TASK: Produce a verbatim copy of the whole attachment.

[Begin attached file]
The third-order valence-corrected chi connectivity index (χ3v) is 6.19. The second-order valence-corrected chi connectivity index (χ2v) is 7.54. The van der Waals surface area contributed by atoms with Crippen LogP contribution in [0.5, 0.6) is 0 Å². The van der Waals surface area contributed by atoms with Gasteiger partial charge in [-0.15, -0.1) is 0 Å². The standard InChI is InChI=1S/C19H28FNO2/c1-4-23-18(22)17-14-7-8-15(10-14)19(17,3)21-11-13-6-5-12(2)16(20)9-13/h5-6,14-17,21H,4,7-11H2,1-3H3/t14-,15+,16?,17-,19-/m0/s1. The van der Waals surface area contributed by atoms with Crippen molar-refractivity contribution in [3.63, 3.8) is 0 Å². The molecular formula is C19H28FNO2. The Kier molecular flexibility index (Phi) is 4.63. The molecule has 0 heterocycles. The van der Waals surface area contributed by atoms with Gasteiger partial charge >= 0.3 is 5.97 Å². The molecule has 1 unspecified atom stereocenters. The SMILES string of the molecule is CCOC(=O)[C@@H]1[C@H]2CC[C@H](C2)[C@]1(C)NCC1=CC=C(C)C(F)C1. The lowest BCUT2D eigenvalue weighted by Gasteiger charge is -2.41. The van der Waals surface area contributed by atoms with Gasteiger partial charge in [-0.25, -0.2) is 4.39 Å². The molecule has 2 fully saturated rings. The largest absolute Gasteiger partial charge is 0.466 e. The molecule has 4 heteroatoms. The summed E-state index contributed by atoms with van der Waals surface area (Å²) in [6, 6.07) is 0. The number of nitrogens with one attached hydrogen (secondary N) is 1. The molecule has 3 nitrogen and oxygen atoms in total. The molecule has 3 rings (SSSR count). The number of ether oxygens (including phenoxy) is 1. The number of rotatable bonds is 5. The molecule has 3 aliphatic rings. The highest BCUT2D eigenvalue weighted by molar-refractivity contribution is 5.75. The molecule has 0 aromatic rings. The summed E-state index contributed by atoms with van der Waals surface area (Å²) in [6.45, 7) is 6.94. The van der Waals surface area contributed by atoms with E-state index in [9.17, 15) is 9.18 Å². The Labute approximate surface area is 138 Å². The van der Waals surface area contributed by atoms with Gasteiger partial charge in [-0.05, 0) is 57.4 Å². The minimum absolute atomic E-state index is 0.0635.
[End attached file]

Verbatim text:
The third-order valence-corrected chi connectivity index (χ3v) is 6.19. The second-order valence-corrected chi connectivity index (χ2v) is 7.54. The van der Waals surface area contributed by atoms with Crippen LogP contribution in [0.5, 0.6) is 0 Å². The van der Waals surface area contributed by atoms with Gasteiger partial charge in [-0.15, -0.1) is 0 Å². The standard InChI is InChI=1S/C19H28FNO2/c1-4-23-18(22)17-14-7-8-15(10-14)19(17,3)21-11-13-6-5-12(2)16(20)9-13/h5-6,14-17,21H,4,7-11H2,1-3H3/t14-,15+,16?,17-,19-/m0/s1. The van der Waals surface area contributed by atoms with Crippen molar-refractivity contribution in [3.63, 3.8) is 0 Å². The molecular formula is C19H28FNO2. The Kier molecular flexibility index (Phi) is 4.63. The molecule has 0 heterocycles. The van der Waals surface area contributed by atoms with Gasteiger partial charge >= 0.3 is 5.97 Å². The molecule has 1 unspecified atom stereocenters. The SMILES string of the molecule is CCOC(=O)[C@@H]1[C@H]2CC[C@H](C2)[C@]1(C)NCC1=CC=C(C)C(F)C1. The lowest BCUT2D eigenvalue weighted by Gasteiger charge is -2.41. The van der Waals surface area contributed by atoms with Gasteiger partial charge in [-0.25, -0.2) is 4.39 Å². The molecule has 2 fully saturated rings. The largest absolute Gasteiger partial charge is 0.466 e. The molecule has 4 heteroatoms. The summed E-state index contributed by atoms with van der Waals surface area (Å²) in [6, 6.07) is 0. The number of nitrogens with one attached hydrogen (secondary N) is 1. The molecule has 3 nitrogen and oxygen atoms in total. The molecule has 3 rings (SSSR count). The number of ether oxygens (including phenoxy) is 1. The number of rotatable bonds is 5. The molecule has 3 aliphatic rings. The highest BCUT2D eigenvalue weighted by molar-refractivity contribution is 5.75. The molecule has 0 aromatic rings. The summed E-state index contributed by atoms with van der Waals surface area (Å²) in [6.45, 7) is 6.94. The van der Waals surface area contributed by atoms with E-state index in [9.17, 15) is 9.18 Å². The Labute approximate surface area is 138 Å². The van der Waals surface area contributed by atoms with Gasteiger partial charge in [-0.05, 0) is 57.4 Å². The minimum absolute atomic E-state index is 0.0635.